Email has become deeply embedded in many users' daily lives. To investigate how email features in users lives, particularly how users attend to email and get lost within it, I ran five studies that probed how users determined relevancy of messages, logged interactions with email, gathered diary entries related to individual sessions, and investigated the gratifications sought from email use. For the first study, I performed an exploratory experiment in the laboratory to determine how participants assessed the importance of individual emails (N=10). The next investigation I undertook involved three different studies, which I detail individually: a survey on email usage (N=54); a two-week study of email usage (N=20); and finally, the application of Attentional Network Test (N=9). My final study was to validate my findings around the reasons for attending to email, this was done through deploying a survey that followed the Uses and Gratification Theory tradition (N=52)
In my studies I found that the majority of attentional effort is around reading email and participating in conversations, as opposed to email management. I also found that participants attended to email primarily based on notifications, instead of the number of unread messages in their inbox. I present my results through answering several research questions, and leverage Conversation Analysis (CA), particularly conversation openings, to explicate several problematic aspects around email use. My findings point to inefficiencies in email as a communication medium, mainly, around how summons are (or are not) issued. This results in an increased burden on email users to maintain engagement and determine (or construct) the appropriate moment for interruption.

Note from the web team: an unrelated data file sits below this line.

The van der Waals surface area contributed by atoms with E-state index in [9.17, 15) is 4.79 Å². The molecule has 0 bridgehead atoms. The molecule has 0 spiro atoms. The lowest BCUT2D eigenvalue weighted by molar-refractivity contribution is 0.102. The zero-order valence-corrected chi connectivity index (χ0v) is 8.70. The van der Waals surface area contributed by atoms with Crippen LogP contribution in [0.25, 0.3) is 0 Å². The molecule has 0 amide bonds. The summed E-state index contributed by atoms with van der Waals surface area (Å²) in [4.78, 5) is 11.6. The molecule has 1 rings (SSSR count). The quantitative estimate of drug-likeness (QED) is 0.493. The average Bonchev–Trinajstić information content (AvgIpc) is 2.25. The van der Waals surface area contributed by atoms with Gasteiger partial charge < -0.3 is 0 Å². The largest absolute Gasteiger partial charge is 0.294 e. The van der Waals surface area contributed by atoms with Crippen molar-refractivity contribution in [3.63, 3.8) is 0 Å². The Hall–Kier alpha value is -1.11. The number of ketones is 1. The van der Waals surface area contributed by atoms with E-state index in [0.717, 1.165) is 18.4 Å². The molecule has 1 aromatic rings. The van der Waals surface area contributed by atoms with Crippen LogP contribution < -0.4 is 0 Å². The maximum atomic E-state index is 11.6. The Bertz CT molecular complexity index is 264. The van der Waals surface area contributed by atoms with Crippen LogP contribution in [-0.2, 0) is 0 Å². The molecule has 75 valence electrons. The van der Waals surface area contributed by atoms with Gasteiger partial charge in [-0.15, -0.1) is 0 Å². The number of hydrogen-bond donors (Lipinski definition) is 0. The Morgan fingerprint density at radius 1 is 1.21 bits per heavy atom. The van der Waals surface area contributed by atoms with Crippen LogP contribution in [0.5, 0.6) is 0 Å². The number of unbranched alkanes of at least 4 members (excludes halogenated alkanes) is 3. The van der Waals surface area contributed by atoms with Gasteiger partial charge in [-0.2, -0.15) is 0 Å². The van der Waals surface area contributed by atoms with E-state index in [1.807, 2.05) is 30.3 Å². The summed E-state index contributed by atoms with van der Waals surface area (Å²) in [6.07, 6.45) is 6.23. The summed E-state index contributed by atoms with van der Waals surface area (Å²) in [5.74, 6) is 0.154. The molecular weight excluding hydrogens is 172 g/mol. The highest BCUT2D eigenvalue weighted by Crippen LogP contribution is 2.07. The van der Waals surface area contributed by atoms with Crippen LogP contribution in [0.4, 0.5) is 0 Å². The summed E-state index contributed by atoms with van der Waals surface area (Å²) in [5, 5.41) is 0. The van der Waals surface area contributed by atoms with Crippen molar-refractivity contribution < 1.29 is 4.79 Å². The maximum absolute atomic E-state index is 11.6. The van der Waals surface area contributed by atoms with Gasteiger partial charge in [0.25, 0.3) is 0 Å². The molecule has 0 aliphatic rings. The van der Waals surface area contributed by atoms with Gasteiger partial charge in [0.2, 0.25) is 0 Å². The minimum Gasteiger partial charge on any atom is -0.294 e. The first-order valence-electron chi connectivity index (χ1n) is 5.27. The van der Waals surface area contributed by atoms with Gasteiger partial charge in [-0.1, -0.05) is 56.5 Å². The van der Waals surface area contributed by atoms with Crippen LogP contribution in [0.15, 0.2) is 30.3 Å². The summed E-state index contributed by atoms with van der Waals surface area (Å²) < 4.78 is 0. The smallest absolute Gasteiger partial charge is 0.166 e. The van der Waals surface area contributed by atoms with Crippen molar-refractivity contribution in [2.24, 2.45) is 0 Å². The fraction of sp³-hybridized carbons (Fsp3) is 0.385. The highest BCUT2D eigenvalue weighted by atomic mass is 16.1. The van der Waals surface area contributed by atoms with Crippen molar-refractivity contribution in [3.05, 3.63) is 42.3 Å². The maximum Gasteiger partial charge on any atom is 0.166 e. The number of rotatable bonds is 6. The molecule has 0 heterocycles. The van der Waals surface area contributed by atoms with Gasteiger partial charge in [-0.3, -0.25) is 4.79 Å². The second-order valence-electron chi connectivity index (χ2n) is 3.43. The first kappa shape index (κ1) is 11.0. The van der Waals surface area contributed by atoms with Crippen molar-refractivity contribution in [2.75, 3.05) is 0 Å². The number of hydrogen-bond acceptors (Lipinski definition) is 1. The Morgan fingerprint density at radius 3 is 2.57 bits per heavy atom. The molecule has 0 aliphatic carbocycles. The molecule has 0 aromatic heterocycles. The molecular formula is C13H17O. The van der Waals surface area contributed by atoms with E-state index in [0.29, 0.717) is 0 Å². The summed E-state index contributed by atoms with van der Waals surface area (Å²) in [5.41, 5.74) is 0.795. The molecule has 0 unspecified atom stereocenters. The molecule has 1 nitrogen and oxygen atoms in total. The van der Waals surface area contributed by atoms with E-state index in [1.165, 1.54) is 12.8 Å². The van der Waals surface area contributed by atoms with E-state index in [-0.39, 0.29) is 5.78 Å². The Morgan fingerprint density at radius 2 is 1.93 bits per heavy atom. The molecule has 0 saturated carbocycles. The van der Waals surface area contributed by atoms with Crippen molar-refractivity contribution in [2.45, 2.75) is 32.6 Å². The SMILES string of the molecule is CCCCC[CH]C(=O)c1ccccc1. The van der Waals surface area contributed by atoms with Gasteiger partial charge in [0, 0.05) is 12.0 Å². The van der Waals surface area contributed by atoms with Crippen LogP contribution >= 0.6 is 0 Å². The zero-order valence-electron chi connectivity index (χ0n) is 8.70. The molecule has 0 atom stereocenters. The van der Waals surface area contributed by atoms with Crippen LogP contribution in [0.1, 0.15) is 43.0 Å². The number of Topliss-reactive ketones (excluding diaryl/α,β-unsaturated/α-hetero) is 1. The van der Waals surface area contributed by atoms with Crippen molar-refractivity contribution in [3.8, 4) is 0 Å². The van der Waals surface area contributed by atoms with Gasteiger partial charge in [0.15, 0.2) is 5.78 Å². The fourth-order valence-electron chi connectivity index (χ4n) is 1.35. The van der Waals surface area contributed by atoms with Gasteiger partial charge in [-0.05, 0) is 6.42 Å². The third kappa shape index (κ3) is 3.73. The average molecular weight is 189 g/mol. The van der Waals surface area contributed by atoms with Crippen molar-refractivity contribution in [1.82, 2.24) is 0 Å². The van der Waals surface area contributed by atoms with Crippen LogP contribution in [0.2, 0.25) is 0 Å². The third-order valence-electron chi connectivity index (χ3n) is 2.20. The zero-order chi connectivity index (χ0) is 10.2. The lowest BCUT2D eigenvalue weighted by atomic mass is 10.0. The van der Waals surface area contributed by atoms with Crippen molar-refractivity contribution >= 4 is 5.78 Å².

My findings have several implications: email triage does not seem to be problematic for the participants in my studies, somewhat in contrast to previous research; much of the problem around email, particularly getting lost in email is in managing the tension between promptly responding to messages while limiting engagement with email; due to the social nature of the problems with email, modifications to the email client are limited in their potential effectiveness to prevent getting lost and reduce email related anxiety.
|Advisor:||Perez-Quinones, Manuel A.|
|School:||Virginia Polytechnic Institute and State University|
|Department:||Computer Science and Applications|
|School Location:||United States -- Virginia|
|Source:||DAI-B 78/09(E), Dissertation Abstracts International|
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